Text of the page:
Regular exercise has a diverse range of health benefits; most markedly disease prevention. A new study has uncovered a link between consistent exercise and a lower risk of developing postmenopausal breast cancer.
For overall health it is widely recommended that adults engage in a minimum of 150 minutes of moderate intensity physical activity or 60-75 minutes of high intensity physical activity each week.
However, according to this latest study, led by Christine Friedenreich of Alberta Health Services in Edmonton, Canada, the recommended amount of exercise each week may need to be increased in order for it to be an effective strategy in disease prevention. Friedenreich explains that the amount of time dedicated to moderate intensity exercise each week needs to increase to 300 minutes rather than the previously recommended 150 minutes. It was found that doubling the amount of weekly aerobic exercise is significantly more beneficial for reducing body fat; an associated risk of postmenopausal breast cancer.
For the study, two groups of previously inactive postmenopausal women undertook an exercise program in which one group engaged in 150 minutes of moderate intensity aerobic exercise each week while the other group participated in 300 minutes of moderate intensity exercise per week.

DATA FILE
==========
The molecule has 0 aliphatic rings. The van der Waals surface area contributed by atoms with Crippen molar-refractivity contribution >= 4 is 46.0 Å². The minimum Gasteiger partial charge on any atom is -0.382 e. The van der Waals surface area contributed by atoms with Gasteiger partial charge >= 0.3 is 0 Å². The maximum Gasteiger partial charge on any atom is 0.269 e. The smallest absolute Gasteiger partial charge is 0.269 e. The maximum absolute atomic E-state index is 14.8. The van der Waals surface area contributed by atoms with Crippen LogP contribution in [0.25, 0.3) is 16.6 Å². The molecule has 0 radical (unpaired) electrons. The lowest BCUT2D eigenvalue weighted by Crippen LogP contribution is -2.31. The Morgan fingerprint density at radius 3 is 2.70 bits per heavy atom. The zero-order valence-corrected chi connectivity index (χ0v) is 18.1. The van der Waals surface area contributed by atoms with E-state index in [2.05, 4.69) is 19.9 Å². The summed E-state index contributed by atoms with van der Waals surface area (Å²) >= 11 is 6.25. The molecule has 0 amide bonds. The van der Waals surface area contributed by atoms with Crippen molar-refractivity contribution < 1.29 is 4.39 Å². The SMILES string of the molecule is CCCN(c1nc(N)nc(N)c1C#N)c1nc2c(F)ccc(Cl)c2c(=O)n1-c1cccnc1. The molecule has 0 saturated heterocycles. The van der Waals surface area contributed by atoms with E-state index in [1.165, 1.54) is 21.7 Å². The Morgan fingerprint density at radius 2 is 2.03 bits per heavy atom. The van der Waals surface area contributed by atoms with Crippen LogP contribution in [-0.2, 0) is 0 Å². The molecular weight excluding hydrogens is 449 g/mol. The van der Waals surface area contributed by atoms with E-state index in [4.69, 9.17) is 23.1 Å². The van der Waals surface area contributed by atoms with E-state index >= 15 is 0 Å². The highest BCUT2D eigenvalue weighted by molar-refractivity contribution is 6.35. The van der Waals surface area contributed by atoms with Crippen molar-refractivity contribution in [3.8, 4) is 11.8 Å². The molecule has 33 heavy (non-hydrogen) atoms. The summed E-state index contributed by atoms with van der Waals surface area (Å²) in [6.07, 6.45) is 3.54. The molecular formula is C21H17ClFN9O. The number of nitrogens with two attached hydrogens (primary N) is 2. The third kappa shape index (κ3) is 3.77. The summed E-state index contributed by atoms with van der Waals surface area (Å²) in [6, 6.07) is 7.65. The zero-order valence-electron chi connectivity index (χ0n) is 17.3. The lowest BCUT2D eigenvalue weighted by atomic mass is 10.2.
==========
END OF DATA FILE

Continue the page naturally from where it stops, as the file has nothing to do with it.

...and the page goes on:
The results showed that the average reductions in total body weight were one kilogram greater in the group who engaged in 300 minutes of exercise than in the 150-minutes group. Decreases were also found in BMI, waist circumference, abdominal fat and waist-to-hip ratio in the 300-minute group.
Friedenreich concludes that this finding is significant as body fat is associated with an increased risk of postmenopausal breast cancer. It is hoped that this finding will encourage postmenopausal women to exercise for at least 300 minutes each week rather than the previously recommended 150 minutes.
Source: JAMA Oncology